South China Morning Post, 03 September 2002

Who says we are not ready for democracy?



By Martin Lee

The Basic Law is not the most democratic constitution in the world. Its conception was marked by the Sino-British Joint Declaration in 1984, and it came into the world on April 4, 1990, just 10 months after the June 4 massacre and at a time when the leaders in Beijing were not even sure of their own position.

The timetable the Basic Law sets for development of democracy in Hong Kong is therefore extremely slow. It gives a 10-year cushion to Beijing and the SAR government to turn our people into a docile, apolitical constituency subject to Beijing's control.

Even so, since the Basic Law emerged in the aftermath of Tiananmen, the drafters could not ignore the popular demand for democracy in Hong Kong. As a result, eventually the chief executive and all legislative councillors will be elected by universal suffrage, even though in the first 10 years, the chief executive and at least half of Legislative Council will be appointed by means short of democratic elections.

The Basic Law therefore provides a mechanism for full democracy after a 10-year transition - if endorsed by a two-thirds majority of all legislators and consented to by the chief executive. This puts the matter very much in the hands of legislators, particularly those belonging to major political parties. There is absolute support for democracy from the 12 legislators of the Democratic Party and our democratic allies - about 20 members in all - which is only one-third of the legislators.

As for the Liberal Party and the Democratic Alliance for Betterment of Hong Kong (DAB), in the past they were very much in favour of democracy in 2007-08. Indeed, during numerous public debates, panel discussions and open forums I have attended with Liberal Party chairman James Tien Pei-chun and Tsang Yok-sing, chairman of the DAB, the consensus has always been that the chief executive must be democratically elected in 2007 while all the members of the Legislative Council must be democratically elected in 2008.

For the Democratic Party, that is our bottom line, although we would very much prefer to have democracy tomorrow. That too, I believe, is what most Hong Kong people want. In the past 10 years or so, frequent polls on the question of whether the chief executive should be elected democratically have received the answer - by a proportion of two to one - of ''yes'', in the next term, meaning as soon as possible. The same goes for the timing of democratic election of all legislators.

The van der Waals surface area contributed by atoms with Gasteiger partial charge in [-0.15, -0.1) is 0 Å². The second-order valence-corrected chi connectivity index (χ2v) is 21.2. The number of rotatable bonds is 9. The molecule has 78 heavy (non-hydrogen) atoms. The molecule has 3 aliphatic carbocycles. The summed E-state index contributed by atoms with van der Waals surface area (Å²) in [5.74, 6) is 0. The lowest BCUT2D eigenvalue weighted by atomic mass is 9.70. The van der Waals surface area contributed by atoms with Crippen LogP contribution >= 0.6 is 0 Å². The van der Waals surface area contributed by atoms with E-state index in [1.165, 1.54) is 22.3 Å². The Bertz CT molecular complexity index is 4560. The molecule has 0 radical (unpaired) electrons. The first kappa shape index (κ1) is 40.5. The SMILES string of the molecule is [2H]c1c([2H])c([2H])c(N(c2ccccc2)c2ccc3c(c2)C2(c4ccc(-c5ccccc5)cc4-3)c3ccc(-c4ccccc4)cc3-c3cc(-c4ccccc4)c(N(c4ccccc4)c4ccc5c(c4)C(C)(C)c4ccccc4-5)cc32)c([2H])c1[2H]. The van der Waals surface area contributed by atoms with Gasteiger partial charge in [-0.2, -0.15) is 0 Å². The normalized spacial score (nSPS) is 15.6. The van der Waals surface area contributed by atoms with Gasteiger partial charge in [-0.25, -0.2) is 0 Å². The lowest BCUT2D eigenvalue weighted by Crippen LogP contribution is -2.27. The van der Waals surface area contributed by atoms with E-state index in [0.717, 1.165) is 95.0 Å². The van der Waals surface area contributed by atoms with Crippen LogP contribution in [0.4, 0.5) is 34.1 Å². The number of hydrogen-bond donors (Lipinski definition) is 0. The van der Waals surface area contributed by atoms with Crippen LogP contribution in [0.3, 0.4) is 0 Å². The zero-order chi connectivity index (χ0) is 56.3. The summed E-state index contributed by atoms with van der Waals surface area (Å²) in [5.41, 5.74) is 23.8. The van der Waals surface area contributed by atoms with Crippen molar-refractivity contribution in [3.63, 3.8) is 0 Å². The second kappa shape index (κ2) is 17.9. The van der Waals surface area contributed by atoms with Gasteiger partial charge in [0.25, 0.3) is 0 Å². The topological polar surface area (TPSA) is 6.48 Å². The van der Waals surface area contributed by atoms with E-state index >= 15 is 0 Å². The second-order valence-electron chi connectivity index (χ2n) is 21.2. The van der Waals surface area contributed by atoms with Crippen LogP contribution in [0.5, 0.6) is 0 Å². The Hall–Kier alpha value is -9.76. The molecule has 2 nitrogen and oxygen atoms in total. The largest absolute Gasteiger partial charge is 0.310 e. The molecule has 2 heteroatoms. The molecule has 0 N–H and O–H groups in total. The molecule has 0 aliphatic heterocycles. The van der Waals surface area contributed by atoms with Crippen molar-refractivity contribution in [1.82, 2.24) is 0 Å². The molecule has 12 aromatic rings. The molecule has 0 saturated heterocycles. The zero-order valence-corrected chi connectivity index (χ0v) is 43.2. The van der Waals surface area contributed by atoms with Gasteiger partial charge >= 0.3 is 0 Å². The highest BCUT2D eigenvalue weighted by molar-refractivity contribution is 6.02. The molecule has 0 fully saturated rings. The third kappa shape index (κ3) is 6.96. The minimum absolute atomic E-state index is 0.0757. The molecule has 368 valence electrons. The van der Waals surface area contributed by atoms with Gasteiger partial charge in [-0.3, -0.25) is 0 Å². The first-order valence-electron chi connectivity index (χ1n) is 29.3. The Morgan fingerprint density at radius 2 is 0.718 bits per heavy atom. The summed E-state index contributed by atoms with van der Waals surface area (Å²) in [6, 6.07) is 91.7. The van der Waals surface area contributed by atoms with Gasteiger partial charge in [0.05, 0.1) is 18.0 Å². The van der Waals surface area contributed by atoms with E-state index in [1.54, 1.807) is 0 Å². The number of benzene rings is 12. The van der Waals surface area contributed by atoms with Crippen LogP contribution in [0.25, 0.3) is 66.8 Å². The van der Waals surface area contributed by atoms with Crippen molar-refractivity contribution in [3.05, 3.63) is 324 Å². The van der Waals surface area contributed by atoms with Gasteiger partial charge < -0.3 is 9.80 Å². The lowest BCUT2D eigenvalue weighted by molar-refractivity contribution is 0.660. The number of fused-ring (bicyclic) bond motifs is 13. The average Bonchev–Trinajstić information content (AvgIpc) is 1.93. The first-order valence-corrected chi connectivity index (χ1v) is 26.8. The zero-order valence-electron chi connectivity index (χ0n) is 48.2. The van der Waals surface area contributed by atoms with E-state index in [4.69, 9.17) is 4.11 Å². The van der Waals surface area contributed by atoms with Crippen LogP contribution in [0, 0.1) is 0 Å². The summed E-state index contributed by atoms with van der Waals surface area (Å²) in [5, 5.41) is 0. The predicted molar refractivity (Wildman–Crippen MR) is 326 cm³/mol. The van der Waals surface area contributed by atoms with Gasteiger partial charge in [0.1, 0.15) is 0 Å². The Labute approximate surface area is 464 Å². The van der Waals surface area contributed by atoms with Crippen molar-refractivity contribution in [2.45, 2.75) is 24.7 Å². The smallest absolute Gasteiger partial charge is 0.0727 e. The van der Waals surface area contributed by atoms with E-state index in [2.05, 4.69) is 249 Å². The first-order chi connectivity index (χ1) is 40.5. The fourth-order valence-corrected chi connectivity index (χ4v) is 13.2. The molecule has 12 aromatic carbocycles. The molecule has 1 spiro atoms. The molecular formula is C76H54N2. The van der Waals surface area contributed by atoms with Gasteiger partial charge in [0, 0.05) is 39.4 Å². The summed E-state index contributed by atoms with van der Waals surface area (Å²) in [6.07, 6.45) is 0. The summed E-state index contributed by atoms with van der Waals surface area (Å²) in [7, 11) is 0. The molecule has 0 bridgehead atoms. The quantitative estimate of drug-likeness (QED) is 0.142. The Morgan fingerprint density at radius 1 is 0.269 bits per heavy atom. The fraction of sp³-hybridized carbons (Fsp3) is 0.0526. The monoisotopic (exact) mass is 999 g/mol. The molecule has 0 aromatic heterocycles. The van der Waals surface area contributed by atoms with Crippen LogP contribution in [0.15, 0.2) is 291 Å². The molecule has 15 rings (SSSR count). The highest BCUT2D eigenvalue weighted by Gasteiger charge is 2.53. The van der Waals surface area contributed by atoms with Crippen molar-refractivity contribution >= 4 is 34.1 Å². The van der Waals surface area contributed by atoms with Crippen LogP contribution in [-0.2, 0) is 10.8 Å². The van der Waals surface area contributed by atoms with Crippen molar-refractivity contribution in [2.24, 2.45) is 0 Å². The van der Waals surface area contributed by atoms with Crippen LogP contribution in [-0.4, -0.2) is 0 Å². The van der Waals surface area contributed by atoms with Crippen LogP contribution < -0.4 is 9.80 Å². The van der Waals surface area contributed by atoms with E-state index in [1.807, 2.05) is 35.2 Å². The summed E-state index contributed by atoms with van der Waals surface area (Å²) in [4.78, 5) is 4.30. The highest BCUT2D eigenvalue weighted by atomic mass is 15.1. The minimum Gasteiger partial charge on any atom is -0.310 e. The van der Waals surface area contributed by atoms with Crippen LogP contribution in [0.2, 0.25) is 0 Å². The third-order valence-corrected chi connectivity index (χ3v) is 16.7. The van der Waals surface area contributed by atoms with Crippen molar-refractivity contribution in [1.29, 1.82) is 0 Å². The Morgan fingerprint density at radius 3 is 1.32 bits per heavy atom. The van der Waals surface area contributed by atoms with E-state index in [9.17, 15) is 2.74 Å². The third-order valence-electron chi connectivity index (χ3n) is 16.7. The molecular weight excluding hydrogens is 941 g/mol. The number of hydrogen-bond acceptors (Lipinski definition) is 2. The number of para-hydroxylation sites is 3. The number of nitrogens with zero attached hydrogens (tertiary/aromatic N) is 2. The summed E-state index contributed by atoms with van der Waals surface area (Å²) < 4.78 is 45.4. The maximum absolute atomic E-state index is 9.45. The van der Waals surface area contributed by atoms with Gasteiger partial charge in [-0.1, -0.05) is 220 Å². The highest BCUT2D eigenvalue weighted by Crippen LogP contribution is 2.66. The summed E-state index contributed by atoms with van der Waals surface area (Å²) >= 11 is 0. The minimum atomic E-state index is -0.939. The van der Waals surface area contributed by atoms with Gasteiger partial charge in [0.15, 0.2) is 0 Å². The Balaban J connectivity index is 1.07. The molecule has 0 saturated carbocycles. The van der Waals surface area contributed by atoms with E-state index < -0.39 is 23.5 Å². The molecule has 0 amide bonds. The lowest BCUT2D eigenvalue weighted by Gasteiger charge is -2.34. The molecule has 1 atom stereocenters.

Some recent events cause concern about the future of democracy in Hong Kong. First was the high-profile statement from Vice-Premier Qian Qichen earlier in the year that the system of functional constituencies fulfills a useful function in Hong Kong, and should be maintained, presumably beyond the 10-year transition period. Second came the appointment of Mr Tien and Mr Tsang to the Executive Council by Chief Executive Tung Chee-hwa. Mr Tung's contempt for democracy is public knowledge. Third came the recent statements by Mr Tsang and others that the people were not ready for democracy, because their political parties were not mature enough to govern Hong Kong.

But the real question is: who should decide when Hong Kong is ready for democracy?

Certainly not Mr Tung, because he knows that if the people here had had the vote six months ago, then he would certainly not be chief executive today. When Mr Tsang says political parties are immature and therefore not ready for universal suffrage, what he really means is that his party and their allies are not yet confident that they could win the majority of seats in the Legislative Council in a democratic election, and thus form the government. Do we then wait until they are ready?

Besides, who is ever ready? Was Mr Tung ready when the Beijing leaders decided in 1996 that he should be the first chief executive of Hong Kong? Were all our ministers ready when Mr Tung appointed them two months ago? Some had no previous experience in administration at all.

If Mr Tung can govern Hong Kong without any previous experience, why would a democratically elected chief executive do any worse? Indeed, one advantage of democracy is that the leader has to win the election first. That means he must tell his voters beforehand in a platform of his vision and plans.

Another advantage for democracy is that if the elected leader does a bad job, the people can remove him at the next election. The Hong Kong people did not want to give Mr Tung a second term; he got it from Beijing. As for his plans for Hong Kong, we have to wait for his policy address early next year - making Mr Tung probably the only leader in the world to offer a policy six months after taking office.

To say Hong Kong people or Chinese people are not ready for democratic elections is extremely insulting. Democracy is no longer an imported or foreign concept. There are few countries in Asia today where the people are not given the vote.

If the Chinese people are the only people in Asia not ready for democracy, does that imply something inherently inferior about them? Why else should we be unable to choose leaders when so many others in Asia have already chosen theirs? If you wait for democracy to come to you, it never will. If you belong to the majority of the people who want to elect the chief executive and all members of the Legislative Council, then please do not wait.

Help us to help you. Speak up. But above all, register and vote. And do it now. For if you do not tell Mr Tung what you want, he will not know. Time and tide wait for no man. Neither will Tung, Tien or Tsang.

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